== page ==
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Payne v. S.S. Nabob
United States Court of Appeals for the Third Circuit
302 F.2d 803 (1962)
Payne (plaintiff) brought a personal injury admiralty action against the S.S. Nabob (defendant). Payne filed a pretrial memorandum indicating that he was relying on a defective winch to make his case. The court’s pretrial order—which the court termed a “pretrial report”—outlined this issue and listed the witnesses that Payne’s pretrial memorandum indicated he would be calling. Payne did not object to the order’s outline of his argument. At trial, Payne’s attorney argued as part of his case that the loading of the ship had been handled improperly, thus helping to make the winch “unseaworthy.” The attorney for the S.S. Nabob objected, arguing that the loading issue was outside the pretrial memorandum and report. The court upheld the objection. The court also refused to allow two witnesses for Payne testify because Payne had not included them in his pretrial memorandum. Payne appealed, arguing that a “pretrial report” is just that—a report—and not a binding order.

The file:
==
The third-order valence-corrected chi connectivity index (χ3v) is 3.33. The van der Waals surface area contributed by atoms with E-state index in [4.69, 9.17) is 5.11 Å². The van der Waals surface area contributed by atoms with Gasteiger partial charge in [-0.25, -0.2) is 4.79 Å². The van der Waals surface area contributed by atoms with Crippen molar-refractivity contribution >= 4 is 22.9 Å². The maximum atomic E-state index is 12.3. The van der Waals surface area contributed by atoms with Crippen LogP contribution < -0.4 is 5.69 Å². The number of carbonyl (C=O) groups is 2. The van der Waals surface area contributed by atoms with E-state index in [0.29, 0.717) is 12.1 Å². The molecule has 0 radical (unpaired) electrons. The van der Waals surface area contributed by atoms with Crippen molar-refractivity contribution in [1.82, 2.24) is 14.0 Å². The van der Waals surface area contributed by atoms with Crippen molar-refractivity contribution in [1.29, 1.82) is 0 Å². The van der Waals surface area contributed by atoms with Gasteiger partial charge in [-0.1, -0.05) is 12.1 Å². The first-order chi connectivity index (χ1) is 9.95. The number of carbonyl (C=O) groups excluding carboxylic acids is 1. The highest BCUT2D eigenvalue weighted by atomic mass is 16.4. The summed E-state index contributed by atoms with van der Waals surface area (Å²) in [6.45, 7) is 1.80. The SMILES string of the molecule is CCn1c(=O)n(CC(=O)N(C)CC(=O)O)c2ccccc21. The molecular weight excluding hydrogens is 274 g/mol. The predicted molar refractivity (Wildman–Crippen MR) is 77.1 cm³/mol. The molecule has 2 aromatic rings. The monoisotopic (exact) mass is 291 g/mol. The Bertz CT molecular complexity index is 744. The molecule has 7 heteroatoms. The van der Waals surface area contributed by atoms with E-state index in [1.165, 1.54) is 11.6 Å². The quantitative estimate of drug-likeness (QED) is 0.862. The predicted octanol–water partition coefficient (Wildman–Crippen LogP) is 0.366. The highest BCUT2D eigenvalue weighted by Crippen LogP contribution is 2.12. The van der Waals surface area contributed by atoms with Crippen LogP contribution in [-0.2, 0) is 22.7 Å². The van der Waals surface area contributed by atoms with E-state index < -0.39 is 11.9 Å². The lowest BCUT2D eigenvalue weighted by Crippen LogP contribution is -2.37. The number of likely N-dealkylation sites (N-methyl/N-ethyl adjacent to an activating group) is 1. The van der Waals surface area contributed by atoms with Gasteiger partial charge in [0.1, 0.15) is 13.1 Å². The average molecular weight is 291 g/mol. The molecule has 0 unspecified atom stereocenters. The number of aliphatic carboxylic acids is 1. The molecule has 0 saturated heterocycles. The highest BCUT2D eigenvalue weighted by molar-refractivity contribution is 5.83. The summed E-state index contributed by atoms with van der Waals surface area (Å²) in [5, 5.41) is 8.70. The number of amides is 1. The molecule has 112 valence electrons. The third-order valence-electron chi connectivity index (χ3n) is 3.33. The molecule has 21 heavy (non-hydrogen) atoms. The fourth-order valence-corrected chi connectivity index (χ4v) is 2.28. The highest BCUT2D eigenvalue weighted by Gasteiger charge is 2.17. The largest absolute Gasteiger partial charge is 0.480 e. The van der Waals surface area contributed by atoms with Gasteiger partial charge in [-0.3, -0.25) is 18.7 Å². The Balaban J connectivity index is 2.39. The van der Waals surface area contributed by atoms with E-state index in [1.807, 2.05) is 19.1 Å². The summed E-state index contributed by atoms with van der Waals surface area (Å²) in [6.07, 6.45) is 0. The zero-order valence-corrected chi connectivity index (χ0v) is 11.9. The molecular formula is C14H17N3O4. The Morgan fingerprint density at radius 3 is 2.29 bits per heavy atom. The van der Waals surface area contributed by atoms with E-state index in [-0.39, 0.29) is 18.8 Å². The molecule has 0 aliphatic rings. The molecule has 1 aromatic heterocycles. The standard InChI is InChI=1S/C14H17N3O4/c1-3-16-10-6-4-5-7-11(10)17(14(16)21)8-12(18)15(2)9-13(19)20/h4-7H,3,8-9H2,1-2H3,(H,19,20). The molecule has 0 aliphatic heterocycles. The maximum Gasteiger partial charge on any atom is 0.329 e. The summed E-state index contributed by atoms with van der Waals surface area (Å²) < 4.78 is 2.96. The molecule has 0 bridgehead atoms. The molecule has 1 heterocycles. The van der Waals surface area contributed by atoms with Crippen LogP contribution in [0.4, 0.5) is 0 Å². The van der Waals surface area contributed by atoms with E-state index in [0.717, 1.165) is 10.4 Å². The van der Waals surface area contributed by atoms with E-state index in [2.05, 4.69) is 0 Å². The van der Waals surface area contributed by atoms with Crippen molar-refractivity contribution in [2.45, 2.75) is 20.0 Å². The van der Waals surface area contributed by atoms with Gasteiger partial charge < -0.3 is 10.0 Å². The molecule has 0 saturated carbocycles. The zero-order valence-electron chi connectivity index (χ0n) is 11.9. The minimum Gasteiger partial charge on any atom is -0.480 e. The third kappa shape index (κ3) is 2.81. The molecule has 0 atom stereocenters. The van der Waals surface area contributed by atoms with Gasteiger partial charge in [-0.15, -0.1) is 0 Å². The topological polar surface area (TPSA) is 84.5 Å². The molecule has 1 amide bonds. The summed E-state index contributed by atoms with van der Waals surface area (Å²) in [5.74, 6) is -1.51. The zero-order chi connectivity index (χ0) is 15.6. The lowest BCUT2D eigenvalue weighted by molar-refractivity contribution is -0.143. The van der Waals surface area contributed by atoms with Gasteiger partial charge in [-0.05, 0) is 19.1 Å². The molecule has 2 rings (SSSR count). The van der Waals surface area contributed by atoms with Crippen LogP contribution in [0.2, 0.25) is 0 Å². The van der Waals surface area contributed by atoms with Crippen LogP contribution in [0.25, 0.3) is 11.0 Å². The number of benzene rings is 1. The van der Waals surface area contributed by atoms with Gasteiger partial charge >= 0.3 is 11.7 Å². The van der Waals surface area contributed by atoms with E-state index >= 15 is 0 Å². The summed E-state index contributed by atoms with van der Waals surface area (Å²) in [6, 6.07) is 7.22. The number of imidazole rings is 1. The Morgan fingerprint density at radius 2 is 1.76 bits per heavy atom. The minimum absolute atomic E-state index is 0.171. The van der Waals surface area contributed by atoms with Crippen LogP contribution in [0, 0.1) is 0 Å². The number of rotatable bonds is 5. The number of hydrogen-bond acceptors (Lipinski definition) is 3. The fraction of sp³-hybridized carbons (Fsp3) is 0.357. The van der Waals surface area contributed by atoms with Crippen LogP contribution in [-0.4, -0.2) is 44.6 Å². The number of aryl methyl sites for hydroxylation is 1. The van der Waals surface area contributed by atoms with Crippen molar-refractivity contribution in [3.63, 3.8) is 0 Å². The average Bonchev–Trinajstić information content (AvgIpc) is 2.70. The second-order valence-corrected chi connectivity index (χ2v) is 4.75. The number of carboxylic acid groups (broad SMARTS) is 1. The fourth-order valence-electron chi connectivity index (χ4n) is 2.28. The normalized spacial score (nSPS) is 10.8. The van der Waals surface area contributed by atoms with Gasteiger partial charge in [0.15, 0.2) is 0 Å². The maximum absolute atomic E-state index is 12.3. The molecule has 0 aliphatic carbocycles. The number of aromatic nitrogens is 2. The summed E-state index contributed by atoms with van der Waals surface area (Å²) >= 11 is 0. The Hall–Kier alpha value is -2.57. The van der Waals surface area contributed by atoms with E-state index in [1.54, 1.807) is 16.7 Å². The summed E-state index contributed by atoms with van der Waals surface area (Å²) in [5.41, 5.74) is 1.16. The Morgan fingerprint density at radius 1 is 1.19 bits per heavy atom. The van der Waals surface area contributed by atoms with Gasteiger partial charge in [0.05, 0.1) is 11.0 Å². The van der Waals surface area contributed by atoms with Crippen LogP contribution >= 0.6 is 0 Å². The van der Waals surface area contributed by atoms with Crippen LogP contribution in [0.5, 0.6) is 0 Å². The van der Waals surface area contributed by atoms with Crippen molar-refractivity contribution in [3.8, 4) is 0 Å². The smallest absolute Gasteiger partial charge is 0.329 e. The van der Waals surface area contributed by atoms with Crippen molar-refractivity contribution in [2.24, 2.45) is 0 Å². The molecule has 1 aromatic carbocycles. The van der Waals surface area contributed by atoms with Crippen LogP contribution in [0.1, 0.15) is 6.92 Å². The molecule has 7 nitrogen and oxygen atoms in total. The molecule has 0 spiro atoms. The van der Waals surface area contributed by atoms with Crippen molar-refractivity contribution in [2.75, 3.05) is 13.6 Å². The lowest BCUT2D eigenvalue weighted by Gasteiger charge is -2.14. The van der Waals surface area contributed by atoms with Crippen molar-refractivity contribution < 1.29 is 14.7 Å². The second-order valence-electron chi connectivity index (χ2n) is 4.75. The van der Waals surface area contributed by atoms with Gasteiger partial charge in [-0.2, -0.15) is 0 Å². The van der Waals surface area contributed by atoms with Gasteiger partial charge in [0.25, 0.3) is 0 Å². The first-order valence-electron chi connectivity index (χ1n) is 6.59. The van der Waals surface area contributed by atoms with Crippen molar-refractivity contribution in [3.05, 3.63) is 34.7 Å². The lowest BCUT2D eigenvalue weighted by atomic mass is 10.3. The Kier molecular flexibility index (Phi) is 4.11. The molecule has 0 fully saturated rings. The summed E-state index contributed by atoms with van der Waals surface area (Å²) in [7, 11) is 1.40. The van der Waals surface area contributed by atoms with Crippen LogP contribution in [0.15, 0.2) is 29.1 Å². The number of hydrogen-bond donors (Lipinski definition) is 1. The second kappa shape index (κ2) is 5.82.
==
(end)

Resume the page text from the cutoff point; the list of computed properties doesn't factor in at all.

Rule of Law
Holding and Reasoning (McLaughlin, J.)
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